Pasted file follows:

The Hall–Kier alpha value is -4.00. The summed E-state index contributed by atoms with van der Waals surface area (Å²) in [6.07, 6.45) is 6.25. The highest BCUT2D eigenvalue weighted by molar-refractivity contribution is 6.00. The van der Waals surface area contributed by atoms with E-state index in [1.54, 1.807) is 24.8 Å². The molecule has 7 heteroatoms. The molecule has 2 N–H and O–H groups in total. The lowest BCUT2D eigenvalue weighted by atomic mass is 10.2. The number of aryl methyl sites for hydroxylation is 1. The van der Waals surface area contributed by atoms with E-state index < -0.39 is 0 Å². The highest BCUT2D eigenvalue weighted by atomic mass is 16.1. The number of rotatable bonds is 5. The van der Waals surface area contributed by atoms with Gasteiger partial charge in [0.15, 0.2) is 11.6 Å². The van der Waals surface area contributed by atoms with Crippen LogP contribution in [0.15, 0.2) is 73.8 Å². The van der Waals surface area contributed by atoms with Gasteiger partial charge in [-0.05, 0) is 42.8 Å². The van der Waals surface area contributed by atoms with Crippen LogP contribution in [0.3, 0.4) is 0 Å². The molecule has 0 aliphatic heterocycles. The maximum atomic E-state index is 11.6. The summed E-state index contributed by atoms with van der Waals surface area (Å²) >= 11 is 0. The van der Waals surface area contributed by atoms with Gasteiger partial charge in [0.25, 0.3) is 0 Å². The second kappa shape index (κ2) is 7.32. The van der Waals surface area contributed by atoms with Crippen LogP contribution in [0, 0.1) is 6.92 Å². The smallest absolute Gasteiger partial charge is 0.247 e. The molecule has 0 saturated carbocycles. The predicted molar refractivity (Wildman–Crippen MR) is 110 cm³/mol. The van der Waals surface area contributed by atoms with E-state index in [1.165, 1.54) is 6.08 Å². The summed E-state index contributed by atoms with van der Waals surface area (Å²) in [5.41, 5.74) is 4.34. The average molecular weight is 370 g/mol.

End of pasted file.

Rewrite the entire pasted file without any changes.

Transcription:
The Hall–Kier alpha value is -4.00. The summed E-state index contributed by atoms with van der Waals surface area (Å²) in [6.07, 6.45) is 6.25. The highest BCUT2D eigenvalue weighted by molar-refractivity contribution is 6.00. The van der Waals surface area contributed by atoms with E-state index in [1.54, 1.807) is 24.8 Å². The molecule has 7 heteroatoms. The molecule has 2 N–H and O–H groups in total. The lowest BCUT2D eigenvalue weighted by atomic mass is 10.2. The number of aryl methyl sites for hydroxylation is 1. The van der Waals surface area contributed by atoms with E-state index < -0.39 is 0 Å². The highest BCUT2D eigenvalue weighted by atomic mass is 16.1. The number of rotatable bonds is 5. The van der Waals surface area contributed by atoms with Gasteiger partial charge in [0.15, 0.2) is 11.6 Å². The van der Waals surface area contributed by atoms with Crippen LogP contribution in [0.15, 0.2) is 73.8 Å². The van der Waals surface area contributed by atoms with Gasteiger partial charge in [-0.05, 0) is 42.8 Å². The van der Waals surface area contributed by atoms with Crippen LogP contribution in [0.3, 0.4) is 0 Å². The molecule has 0 aliphatic heterocycles. The maximum atomic E-state index is 11.6. The summed E-state index contributed by atoms with van der Waals surface area (Å²) >= 11 is 0. The van der Waals surface area contributed by atoms with Gasteiger partial charge in [0.25, 0.3) is 0 Å². The second kappa shape index (κ2) is 7.32. The van der Waals surface area contributed by atoms with Crippen LogP contribution in [0, 0.1) is 6.92 Å². The smallest absolute Gasteiger partial charge is 0.247 e. The molecule has 0 saturated carbocycles. The predicted molar refractivity (Wildman–Crippen MR) is 110 cm³/mol. The van der Waals surface area contributed by atoms with E-state index in [1.165, 1.54) is 6.08 Å². The summed E-state index contributed by atoms with van der Waals surface area (Å²) in [5.41, 5.74) is 4.34. The average molecular weight is 370 g/mol.